18. #18
    Senior Member CTAC's Avatar
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    I have the same disatance, all flat. On my road bike it takes from 35 to 50 minutes depending on traffic lights, wind and myself. Normally, it is about 45 minutes.

    I would not buy a road bike, unless you are just looking for an excuse. I'd change your seat post first, if it is not rigid, then the front fork to a rigid one. Tires high pressure 1" Continental Gator Skins slicks.

  19. #19
    Steel is Real. markw's Avatar
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    Ok, at about 12mph aero takes over. 80% of your energy is spent overcoming wind drag.
    Here's what I'm hearing, you want:

    A) comfort, a 12 mile commute on something painful is just that, painful.
    B) speed, the "comfort" bike is "comfortable" but isn't aero, so it's not fast.
    C) ability to carry stuff on your commute, ie touring/commuter style bike that's practical.

    I found a bike that makes the perfect commuter in a Bacchetta Corsa. It's light for a bent at 23lbs, I can carry stuff in the seat mounted trunk bag that's out of the way. I can carry water in a behind the seat bladder carrier, it's rolling on 23c tires, I can stick 26" x 1.5 wheels on it if I need to do some rough stuff. It's comfortable as I'm spreading my weight over 340 square inches of seat vs 34. Best off, it's stupid fast, remember that 80% rule? Which rider is the most aero in this picture?

    The drawbacks? It's not UCI or USCF legal for racing, so I'm limited to Time Trials and distance events if I want to race. You won't be fast right away on the hills, as it uses different muscle groups. In fact, my 7% average climb, which I normal do at around 10-12mph on my road bike had me walking the first few times. Now I'm at 8-10 on the bent, and getting faster. On the flats, I'm 3-4mph faster for the same effort, regularly cruising 23-25mph, and downhills, well passing Tandems can be fun.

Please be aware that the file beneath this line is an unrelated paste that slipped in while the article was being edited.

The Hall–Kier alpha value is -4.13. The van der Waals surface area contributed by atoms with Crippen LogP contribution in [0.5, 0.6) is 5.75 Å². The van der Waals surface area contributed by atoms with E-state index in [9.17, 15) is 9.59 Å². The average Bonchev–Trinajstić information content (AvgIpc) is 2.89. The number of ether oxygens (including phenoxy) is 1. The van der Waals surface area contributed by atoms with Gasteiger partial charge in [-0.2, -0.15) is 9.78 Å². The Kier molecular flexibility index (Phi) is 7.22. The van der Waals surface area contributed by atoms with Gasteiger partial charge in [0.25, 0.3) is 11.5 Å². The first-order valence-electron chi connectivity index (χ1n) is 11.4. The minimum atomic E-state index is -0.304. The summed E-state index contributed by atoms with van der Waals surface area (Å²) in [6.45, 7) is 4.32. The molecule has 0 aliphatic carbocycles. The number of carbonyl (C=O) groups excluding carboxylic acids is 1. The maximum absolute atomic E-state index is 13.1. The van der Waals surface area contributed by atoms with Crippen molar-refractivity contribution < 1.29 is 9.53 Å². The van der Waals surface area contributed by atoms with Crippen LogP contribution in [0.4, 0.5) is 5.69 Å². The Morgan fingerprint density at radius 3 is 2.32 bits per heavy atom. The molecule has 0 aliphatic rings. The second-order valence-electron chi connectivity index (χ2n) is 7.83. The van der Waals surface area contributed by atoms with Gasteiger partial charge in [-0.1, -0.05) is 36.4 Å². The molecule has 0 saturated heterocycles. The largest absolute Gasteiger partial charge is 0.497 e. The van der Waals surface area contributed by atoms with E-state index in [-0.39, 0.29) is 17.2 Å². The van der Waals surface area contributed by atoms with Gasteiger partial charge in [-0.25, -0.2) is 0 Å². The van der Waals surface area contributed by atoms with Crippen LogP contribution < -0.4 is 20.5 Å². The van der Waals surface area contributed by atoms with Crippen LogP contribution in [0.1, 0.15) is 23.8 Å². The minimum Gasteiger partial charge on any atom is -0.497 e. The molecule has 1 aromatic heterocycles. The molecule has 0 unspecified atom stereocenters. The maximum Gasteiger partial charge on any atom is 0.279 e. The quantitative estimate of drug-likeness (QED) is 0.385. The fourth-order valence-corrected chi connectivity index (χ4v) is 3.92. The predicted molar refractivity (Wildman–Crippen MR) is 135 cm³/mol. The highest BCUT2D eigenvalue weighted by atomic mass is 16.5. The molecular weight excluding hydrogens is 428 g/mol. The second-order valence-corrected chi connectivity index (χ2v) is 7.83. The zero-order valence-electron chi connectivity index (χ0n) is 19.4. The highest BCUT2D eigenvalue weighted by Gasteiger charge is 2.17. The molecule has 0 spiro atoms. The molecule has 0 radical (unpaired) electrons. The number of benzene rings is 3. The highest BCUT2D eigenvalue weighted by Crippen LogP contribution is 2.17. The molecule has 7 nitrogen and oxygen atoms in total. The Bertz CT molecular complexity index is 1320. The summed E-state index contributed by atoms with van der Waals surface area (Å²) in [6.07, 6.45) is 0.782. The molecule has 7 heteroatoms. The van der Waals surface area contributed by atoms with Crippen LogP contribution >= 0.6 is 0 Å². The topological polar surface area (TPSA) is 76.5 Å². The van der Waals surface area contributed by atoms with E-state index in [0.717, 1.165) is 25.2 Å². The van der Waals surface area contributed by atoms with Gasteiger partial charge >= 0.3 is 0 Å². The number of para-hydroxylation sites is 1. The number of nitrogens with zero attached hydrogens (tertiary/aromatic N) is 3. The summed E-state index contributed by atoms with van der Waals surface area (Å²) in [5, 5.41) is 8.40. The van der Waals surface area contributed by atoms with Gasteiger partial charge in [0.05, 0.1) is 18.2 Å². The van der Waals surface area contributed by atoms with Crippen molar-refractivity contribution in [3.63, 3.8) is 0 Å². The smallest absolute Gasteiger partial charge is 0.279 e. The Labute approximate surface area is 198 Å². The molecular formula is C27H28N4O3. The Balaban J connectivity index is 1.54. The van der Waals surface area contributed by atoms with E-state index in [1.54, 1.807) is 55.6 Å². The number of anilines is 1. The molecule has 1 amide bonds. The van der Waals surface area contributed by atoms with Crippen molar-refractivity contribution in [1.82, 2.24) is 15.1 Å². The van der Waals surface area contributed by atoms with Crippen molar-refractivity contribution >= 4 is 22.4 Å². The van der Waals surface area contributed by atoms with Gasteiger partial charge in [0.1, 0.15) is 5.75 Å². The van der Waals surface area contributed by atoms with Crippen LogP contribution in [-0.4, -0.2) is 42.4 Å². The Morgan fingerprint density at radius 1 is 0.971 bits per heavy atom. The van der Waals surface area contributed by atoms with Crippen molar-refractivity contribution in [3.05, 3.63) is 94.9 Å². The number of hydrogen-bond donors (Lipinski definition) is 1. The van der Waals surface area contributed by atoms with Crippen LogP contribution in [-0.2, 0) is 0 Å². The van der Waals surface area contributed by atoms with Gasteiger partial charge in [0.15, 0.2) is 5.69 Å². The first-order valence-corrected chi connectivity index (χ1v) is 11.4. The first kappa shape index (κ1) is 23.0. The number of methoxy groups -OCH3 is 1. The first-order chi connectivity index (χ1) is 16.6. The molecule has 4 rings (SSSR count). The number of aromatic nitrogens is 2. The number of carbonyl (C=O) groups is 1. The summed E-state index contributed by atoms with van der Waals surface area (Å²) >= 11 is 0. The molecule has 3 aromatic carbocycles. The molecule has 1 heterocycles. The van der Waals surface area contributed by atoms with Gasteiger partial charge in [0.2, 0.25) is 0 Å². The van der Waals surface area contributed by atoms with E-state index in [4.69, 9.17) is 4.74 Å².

But for the commuter, I find it works great, at least for me, with the 600 cubic inch bag on the back, I can put clothing, food, etc in it. It gets noticed in traffic because it's different. And it gets me there faster wtih less work.

  20. #20
    Steel is Real. markw's Avatar
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    Quote Originally Posted by CTAC
    I have the same disatance, all flat. On my road bike it takes from 35 to 50 minutes depending on traffic lights, wind and myself. Normally, it is about 45 minutes.

    I would not buy a road bike, unless you are just looking for an excuse. I'd change your seat post first, if it is not rigid, then the front fork to a rigid one. Tires high pressure 1" Continental Gator Skins slicks.

    Now you're polishing a turd. Comfort/Hybrids aren't fast. Don't try to make it into one, your better off selling it and getting a road bike or bent if you want speed. I'd love to have a flat commute.